Thus, each leader desperately wanted the same thing for different reasons . . . and whenever that happens, an agreement may not be far away.  The same is true today, and lies at the root of Griffin’s most optimistic possible future for 12 June, which is when, after all the nasty rhetoric and other bumps in the road, Donald Trump and Kim Jong Un will finally sit down together in Singapore.

Unless they don’t—there is still time for this to fall apart if mismanaged.   And it isn’t as simple as the Olympics.  The best future from Singapore will be the broad outlines of an agreement.  The journey will be long, highly complex, and laden with petulant rhetoric and frustrating setbacks . . . and the same subordinates who nearly derailed it will be responsible for negotiating the extensive and tricky details of a solution.

The only way it will work is if President Trump can declare some kind of political victory while also giving his young counterpart the denuclearization sequencing—and “face”—he needs to feel confident enough to proceed.  And it also only works if that sequencing involves “reversible for reversible and irreversible for irreversible” measures.

The former could involve trades like the Democratic People’s Republic of Korea freezing all nuclear and missile testing in exchange for the U.S. and The Republic of Korea scaling back military exercises and other reversible actions.  The latter must involve verifiable dismantlement of weapons and weapons production infrastructure in exchange for real sanctions relief and economic growth in a series of graduated steps.

Trust will have to be built along the way—and there is no evidence whatsoever that the North Koreans are to be trusted.  Indeed, their recent dismantlement of a nuclear test site was clearly designed to make a virtue of necessity.  Kim will be well prepared and patient, hoping to capitalize on the natural American tendencies to want to trust a counterpart and to negotiate with oneself.  Nervous regional allies will have to be considered (particularly Japan), with other allies watching closely.  Hovering over the entire process will be the implicit, seeping presence of China, who will undoubtedly have given its “advice” to Kim.  And other nations like Russia and—strangely—Syria, anxious not to be left out of this spectacle, will further complicate the process.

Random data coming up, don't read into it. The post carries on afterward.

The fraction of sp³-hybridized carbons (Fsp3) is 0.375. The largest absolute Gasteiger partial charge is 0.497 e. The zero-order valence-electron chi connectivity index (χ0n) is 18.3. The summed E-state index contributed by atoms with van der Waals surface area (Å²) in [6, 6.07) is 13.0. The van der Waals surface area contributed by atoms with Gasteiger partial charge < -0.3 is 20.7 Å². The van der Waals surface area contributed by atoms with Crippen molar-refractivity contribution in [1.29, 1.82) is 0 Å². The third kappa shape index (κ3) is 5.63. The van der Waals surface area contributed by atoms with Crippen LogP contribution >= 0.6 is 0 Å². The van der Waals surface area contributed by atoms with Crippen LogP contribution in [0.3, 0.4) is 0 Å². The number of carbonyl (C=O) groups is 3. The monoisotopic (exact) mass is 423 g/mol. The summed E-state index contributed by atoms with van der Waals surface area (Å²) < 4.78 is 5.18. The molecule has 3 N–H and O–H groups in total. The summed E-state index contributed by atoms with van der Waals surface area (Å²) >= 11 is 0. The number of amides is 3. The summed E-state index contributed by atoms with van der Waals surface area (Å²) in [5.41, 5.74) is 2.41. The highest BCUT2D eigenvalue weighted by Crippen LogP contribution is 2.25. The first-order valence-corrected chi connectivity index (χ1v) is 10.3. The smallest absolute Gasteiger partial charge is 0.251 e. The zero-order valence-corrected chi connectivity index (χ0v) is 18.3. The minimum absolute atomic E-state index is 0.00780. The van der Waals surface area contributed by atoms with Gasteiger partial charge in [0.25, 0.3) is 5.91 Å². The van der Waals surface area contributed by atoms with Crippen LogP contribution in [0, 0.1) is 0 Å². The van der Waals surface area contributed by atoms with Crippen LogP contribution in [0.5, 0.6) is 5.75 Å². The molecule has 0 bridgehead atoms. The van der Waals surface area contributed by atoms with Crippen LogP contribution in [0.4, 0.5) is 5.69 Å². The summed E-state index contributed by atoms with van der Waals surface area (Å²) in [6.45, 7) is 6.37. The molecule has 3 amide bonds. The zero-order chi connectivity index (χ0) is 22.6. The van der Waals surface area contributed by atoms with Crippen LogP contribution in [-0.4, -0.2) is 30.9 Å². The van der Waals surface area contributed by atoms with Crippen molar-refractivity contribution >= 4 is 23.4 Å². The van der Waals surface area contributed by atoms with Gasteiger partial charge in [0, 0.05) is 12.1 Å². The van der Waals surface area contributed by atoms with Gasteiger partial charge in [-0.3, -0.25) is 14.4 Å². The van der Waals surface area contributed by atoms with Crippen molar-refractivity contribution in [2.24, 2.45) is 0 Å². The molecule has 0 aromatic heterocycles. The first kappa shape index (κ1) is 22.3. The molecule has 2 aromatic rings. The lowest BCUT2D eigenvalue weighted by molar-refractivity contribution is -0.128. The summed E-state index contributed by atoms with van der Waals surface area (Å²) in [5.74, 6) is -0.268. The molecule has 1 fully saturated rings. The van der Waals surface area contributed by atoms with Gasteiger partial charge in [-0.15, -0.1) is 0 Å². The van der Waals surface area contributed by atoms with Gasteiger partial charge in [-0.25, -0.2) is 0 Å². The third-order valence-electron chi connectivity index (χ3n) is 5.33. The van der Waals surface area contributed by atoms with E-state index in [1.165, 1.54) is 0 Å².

Because of all this fragile complexity, our friend Griffin would also be nervously contemplating other, far less palatable futures.  One is that the U.S. falls into the Charlie Brown trap . . . in which history repeats itself and the U.S. is outmaneuvered by the North Korean regime by naively trading irreversibles for reversibles.  Let us hope that, in another alternative future in which the negotiations fall apart (perhaps by the president overplaying his negotiating style), they do so gracefully, with a return to the status quo rather than an angry breakup leading to a catastrophic conflagration on the Peninsula.

After all, the North Koreans—for all their deceit, comically twisted rhetoric, and ability to commit unconscionable acts—are rational enough to avoid their own suicide by using nuclear weapons.  That is, unless someone foolishly backs them into a survivability corner.  Therein lies President Trump’s greatest danger but also his strongest negotiation position, even if he under-appreciates it: if the North doesn’t cooperate, they can simply be sent back to stew in their own juice.  That may well be the most likely outcome.

Let us all hope for the best.